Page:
In 2017, Alycia Kradas, a healthy 27 year old, had just begun her new life. She had a new job, dog and apartment in Massachusetts.
After settling in, she started feeling the symptoms of a sinus infection – headache, fever and congestion. Her symptoms worsened. One doctor believed it was mono, another thought pneumonia. Eventually, she was sent to the hospital with a heart rate peaking at 170 beats per minute. After 11 days of concern and agony, it was finally clear: Kradas had sepsis.
Sepsis begins as the immune system’s response to an infection. The body releases chemicals to fight said infection, but those chemicals can lead to inflammation, constricting blood flow to organs and becoming sepsis. According to the Centers for Disease Control and Prevention, sepsis is the leading cause of death in hospitals, with 1.7 million adults developing sepsis and approximately 270,000 dying from it every year.
Kradas was released from the hospital and had seemingly overcome the battle. She didn’t know that the nightmare had only just begun.
Kradas’ fatigue was overwhelming. Her headaches persisted and her joints pained. At times she felt paralyzed.
She had to give up her new life and move in with her parents in Harbeson.
The search for what was wrong never ended. Kradas eventually pinpointed Post-Sepsis Syndrome, a condition that affects 50 percent of sepsis survivors, according to sepsis.org.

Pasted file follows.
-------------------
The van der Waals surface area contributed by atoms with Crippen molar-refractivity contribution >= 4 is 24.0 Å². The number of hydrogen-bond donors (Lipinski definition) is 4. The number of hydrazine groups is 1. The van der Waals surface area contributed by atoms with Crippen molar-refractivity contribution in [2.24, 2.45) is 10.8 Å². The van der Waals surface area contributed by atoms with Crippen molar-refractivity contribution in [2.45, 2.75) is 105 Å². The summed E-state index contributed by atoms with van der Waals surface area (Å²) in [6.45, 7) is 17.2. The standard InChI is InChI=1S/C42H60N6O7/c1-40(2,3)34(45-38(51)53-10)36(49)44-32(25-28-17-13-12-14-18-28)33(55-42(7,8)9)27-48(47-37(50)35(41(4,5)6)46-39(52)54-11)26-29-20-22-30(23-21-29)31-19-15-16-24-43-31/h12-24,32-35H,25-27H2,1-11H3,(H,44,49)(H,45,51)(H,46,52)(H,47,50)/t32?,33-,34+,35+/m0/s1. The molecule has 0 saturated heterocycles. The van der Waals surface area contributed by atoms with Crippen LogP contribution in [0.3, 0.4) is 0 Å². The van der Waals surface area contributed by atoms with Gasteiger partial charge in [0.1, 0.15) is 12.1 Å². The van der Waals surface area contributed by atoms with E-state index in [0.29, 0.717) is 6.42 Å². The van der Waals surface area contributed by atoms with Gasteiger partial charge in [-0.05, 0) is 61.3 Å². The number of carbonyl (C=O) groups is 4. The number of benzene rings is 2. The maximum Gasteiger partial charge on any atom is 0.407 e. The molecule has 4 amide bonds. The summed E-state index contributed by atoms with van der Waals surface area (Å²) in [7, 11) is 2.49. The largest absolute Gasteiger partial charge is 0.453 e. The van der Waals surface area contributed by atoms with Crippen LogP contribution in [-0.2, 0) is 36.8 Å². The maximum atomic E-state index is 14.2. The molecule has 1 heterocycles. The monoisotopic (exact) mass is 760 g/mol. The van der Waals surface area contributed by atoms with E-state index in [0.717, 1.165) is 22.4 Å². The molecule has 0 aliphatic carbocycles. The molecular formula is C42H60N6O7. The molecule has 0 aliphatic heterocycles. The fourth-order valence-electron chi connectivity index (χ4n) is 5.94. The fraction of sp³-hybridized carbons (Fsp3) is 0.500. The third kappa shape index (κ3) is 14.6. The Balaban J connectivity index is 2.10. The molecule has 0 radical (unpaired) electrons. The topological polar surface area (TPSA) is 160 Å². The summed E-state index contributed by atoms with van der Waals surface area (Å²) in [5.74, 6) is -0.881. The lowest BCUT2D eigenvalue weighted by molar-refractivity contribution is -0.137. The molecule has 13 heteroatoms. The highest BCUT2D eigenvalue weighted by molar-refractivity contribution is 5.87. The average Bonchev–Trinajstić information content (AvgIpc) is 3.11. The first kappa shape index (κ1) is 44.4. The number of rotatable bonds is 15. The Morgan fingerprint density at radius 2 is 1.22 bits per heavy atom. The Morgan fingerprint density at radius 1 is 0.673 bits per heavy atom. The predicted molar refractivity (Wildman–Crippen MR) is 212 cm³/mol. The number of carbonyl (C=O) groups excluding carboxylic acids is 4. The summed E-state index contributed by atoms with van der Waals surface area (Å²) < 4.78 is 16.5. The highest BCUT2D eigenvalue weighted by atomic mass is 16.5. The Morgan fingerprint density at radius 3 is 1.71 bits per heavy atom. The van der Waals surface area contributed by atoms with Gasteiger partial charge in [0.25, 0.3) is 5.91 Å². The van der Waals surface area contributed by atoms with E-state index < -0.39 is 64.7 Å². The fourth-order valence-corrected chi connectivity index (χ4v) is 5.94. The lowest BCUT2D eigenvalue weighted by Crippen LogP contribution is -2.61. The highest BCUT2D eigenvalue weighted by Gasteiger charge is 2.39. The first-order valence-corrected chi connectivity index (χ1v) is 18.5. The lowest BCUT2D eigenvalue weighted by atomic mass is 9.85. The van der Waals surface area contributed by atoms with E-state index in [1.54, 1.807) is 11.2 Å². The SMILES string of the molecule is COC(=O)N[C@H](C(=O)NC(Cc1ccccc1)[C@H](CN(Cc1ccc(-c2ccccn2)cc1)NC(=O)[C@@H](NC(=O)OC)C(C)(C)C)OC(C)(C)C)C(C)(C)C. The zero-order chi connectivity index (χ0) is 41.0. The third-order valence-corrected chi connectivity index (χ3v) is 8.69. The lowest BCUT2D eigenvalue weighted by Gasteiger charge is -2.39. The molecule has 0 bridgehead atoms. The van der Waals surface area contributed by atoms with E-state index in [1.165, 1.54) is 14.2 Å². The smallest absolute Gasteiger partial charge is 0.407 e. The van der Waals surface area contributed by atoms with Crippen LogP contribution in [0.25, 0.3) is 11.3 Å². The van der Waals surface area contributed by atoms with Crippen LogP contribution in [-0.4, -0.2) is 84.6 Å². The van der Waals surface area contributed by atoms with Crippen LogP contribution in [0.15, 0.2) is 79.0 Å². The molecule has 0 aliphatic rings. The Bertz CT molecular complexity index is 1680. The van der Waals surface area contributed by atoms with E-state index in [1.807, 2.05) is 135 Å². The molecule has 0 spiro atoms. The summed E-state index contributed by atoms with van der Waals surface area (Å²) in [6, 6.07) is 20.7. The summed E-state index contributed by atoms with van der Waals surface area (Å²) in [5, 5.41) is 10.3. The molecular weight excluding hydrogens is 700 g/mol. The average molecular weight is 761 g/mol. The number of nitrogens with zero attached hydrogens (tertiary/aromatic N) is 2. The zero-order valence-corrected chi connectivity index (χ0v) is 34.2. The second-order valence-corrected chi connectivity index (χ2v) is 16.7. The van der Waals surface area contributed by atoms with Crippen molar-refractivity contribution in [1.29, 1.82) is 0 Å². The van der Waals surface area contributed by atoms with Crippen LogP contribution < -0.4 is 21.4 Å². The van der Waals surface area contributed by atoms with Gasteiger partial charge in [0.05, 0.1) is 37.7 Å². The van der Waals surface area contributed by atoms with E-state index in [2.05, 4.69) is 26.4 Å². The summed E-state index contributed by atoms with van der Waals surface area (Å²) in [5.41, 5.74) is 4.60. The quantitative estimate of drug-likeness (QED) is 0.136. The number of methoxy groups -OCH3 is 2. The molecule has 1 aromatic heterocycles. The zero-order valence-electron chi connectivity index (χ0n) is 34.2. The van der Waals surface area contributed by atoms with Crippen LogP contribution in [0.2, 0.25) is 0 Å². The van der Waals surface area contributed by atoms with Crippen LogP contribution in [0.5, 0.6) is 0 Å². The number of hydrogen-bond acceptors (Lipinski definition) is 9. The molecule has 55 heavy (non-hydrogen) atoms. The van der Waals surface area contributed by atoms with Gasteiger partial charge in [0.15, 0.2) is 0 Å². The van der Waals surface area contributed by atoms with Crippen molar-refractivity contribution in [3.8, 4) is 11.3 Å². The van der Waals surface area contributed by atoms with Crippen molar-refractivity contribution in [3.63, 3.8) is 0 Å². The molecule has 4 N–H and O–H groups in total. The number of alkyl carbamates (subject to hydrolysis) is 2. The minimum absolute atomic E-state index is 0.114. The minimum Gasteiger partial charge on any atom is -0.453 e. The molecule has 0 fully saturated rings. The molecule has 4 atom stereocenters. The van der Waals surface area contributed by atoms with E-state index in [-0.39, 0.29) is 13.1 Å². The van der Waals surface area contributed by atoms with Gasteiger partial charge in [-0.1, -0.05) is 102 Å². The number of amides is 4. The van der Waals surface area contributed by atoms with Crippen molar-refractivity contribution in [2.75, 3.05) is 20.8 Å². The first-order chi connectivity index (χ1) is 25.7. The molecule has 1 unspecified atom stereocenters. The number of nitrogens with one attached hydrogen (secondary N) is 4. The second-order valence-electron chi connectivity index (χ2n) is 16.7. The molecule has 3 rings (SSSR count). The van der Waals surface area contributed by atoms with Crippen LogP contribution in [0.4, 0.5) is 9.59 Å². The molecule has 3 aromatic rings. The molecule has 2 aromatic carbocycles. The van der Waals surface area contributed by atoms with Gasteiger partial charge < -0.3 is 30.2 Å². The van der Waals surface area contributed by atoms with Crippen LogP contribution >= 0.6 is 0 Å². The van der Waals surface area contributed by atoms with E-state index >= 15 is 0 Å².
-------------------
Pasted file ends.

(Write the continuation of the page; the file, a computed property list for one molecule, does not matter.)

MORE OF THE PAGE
Post-sepsis syndrome is a little-researched condition. While, on the surface, it seems obvious that your organs would be recovering from the body-shocking infection, there are still things doctors cannot explain. Post-sepsis can lead to an array of symptoms, from hallucinations to chronic pain.
Kradas is already on year two of the condition, and she spoke of her symptoms and depression, saying, “Post-sepsis is incredibly debilitating. I couldn’t stand on my own two feet. I couldn’t walk 10 feet. I still can’t really cook, clean, or handle my own dog. I’m still not working … I was plucked out of society. I don’t have a life anymore, and I’m only 29. Of course that all brings depression, as well.”
The timetable is not consistent. Kradas has spoken to sepsis survivors that experienced post-sepsis anywhere from five to 10 years. Doctors are unsure of how to treat it.
Sepsis is already enough of a medical mystery, leaving post-sepsis overlooked. Kradas has seen 10 specialists in different fields, and all of them have been unable to provide any definite relief. Some are even unaware that post-sepsis exists.
Kradas said: “I just spoke to a doctor the other day and told her I had post-sepsis syndrome. She looked at me like I had six heads … There’s been times where I wished a doctor would tell me something and be wrong than just leave me in the dark. It’s been a guessing game … I’m still so exhausted all of the time.”
Kradas has found some improvement through physical therapy, but while she has days of energy, she backslides to being unable to lift her arms.
She has also experienced PTSD from the situation, a common occurrence amongst post-sepsis sufferers. She’s afraid that any type of sickness will set her back to square one.
But there is an end in sight, and Kradas plans of making something of the situation. She wants to start a support group in Delaware and take her story around the world.
She said: “I’m trying to make a difference with this. I want to be an advocate and a support system. I want to be there for families that don’t know what to do, or people that don’t have the families to help.
“I have a new life right now and I don’t want to jump back into my old job. I have a real calling now … It irritates me to the moon that there’s not enough information out there and these poor people are going through this alone.”